South Korea’s won rallied for a fourth week, leading gains among Asian currencies, after the US Federal Reserve expanded its monetary stimulus. The yuan fell the most in five months after China’s export growth slowed.
The won had its biggest gain in eight weeks as exchange data showed foreign investors bought US$1.2 billion more in local stocks than they sold over the past week, the largest net inflows since September. The Fed on Wednesday said it would buy US$45 billion a month of US Treasuries starting next month, in addition to US$40 billion a month of existing mortgage-debt purchases.
“Asian currencies are strengthening as the region is likely to receive more foreign funds after the Fed’s move,” Hana Bank currency dealer Lee Jin-ill said.
The won appreciated 0.6 percent this week to 1,074.68 per US dollar in Seoul, data compiled by Bloomberg show. Indonesia’s rupiah rose 0.2 percent to 9,638, Thailand’s baht climbed 0.2 percent to 30.63 and the New Taiwan dollar advanced 0.1 percent to NT$29.102 after moving between NT$29.037 and NT$29.139 before the close of trading on Friday. Global funds plowed more than US$2 billion into stock markets in India, Indonesia, Taiwan and Thailand this week.
The yuan fell for a third week, losing 0.2 percent to 6.2436 versus the US dollar. It has weakened 0.3 percent since reaching a 19-year high of 6.2223 on Nov. 27. China’s export growth slowed to 2.9 percent from 11.6 percent last month, while industrial production and retail sales had their biggest gains since March, data showed in the past week.
South Korea last month tightened restrictions on the amount of currency forward positions banks are allowed to hold as won gains pose a risk to exports. South Korean Vice Finance Minister Shin Je-yoon on Tuesday said the government is concerned about herd behavior in won trading and moves in “one direction” will be the most important factor in making a decision on whether to tighten the management of capital flows.
The Philippine peso fell 0.4 percent this week to 41.090 per US dollar, trimming this year’s advance to 6.7 percent. Elsewhere, India’s rupee closed at 54.485 per US dollar, little changed from 54.475 on Dec. 7. Malaysia’s ringgit ended the week at 3.0573, from 3.0578 on Dec. 7, and Vietnam’s dong was also steady at 20,848. Singapore’s dollar fell less than 0.1 percent to S$1.2214.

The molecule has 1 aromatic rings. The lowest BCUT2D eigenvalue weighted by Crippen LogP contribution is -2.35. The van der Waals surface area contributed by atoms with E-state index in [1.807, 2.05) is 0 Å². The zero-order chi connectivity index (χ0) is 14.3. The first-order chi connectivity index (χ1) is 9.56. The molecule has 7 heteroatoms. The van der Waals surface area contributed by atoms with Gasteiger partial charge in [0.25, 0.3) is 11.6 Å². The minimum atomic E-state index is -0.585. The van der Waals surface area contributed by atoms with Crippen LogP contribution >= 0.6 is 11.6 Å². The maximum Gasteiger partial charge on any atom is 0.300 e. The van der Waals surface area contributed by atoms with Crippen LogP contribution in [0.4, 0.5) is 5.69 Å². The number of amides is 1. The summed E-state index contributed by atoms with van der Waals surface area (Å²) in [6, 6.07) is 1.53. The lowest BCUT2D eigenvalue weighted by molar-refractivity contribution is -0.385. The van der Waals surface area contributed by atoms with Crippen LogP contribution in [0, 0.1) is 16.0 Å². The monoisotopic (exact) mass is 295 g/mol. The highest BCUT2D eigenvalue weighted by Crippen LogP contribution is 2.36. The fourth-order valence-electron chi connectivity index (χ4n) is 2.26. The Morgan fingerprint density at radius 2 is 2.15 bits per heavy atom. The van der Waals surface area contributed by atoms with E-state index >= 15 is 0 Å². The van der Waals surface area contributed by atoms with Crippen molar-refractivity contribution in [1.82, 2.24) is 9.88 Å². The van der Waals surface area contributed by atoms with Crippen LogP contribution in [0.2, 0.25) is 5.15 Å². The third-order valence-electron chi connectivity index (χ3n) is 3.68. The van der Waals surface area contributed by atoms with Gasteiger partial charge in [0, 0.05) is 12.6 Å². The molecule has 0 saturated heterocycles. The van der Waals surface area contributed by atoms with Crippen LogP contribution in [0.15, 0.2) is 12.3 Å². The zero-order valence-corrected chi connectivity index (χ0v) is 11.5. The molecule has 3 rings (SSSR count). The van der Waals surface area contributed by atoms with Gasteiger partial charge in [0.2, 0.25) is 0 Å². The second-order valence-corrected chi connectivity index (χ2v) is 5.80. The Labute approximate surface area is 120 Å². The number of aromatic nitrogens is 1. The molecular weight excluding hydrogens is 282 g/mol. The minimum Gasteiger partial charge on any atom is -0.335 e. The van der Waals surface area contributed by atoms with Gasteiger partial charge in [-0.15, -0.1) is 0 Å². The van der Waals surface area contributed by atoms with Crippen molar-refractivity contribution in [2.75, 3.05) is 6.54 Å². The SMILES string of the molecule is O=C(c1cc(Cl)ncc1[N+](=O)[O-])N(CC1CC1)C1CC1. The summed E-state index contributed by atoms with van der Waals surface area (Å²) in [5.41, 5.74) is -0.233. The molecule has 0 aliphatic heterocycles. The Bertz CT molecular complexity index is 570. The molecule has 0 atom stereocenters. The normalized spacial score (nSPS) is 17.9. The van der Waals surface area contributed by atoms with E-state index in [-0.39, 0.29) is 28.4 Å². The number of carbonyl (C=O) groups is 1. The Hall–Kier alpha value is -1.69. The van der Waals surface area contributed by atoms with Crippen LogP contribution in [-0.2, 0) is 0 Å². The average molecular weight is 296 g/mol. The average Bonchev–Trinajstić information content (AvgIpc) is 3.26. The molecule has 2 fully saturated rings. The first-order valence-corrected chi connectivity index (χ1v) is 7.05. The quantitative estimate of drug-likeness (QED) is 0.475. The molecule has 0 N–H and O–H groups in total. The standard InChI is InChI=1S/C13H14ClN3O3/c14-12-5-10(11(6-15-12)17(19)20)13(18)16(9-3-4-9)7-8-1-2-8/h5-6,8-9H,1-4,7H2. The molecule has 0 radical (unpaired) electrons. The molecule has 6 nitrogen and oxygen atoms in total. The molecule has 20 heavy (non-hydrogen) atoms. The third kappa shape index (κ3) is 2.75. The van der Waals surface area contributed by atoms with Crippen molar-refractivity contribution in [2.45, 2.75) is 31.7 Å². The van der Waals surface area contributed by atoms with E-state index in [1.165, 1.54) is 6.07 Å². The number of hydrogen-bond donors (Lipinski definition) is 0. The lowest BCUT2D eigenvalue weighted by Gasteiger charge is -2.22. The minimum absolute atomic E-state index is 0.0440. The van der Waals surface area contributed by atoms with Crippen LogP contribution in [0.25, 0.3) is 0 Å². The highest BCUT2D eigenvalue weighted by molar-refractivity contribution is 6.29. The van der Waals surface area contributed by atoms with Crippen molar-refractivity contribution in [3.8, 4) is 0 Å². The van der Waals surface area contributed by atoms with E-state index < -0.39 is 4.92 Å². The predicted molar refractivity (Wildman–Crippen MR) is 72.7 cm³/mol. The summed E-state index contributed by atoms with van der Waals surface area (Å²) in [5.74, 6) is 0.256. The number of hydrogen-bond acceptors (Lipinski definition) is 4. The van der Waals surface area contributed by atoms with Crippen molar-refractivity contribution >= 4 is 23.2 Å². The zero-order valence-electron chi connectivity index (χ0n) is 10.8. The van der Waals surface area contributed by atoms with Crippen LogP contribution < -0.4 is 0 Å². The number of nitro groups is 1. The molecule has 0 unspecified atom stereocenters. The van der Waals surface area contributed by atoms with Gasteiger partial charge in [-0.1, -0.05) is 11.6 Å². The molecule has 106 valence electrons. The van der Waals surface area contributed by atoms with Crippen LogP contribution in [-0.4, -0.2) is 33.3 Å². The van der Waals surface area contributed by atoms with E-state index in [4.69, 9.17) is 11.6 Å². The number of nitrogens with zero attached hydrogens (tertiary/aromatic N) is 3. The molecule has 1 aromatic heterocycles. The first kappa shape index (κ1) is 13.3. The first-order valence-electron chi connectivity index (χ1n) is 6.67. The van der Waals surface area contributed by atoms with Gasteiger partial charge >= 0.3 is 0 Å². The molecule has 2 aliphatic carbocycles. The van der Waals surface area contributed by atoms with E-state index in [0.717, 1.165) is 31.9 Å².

The yen slumped for a fifth week against the US dollar, the longest streak since March, due to Japanese opposition leader and former prime minister Shinzo Abe, an advocate of unlimited monetary stimulus, being projected to win today’s elections.
The 17-nation euro gained against all of its major peers after EU finance ministers agreed to put the European Central Bank in charge of the area’s lenders.
The US dollar fell against most of its most-traded peers as the Fed said it would buy an additional US$45 billion of US Treasuries a month, which may debase the currency.
The yen reached an almost nine-month low as the Bank of Japan said its tankan index for large companies fell to its lowest level since March 2010.
The yen fell 1.3 percent this week to ￥83.52 per US dollar in New York, completing the longest stretch of declines since the period ended on March 16. It reached its lowest level since March 21. The Japanese currency decreased 3 percent to ￥109.90 per euro after falling to its weakest level since April. The euro added 1.8 percent to US$1.3163, reaching the strongest level since May 4.
Japan’s currency has fallen 11.6 percent this year, the most out of its major peers, according to the Bloomberg Correlation-Weighted Indexes, which track 10 developed-nation currencies. The US dollar has been the second-worst performer, losing 3.1 percent. The euro has declined 1.4 percent, while the New Zealand dollar has been the best performer, rising 6.5 percent.
The Dollar Index, which measures the currency against the euro, yen, pound, Swiss franc, Canadian dollar and Swedish krona, ended the week down 1.1 percent to 79.561.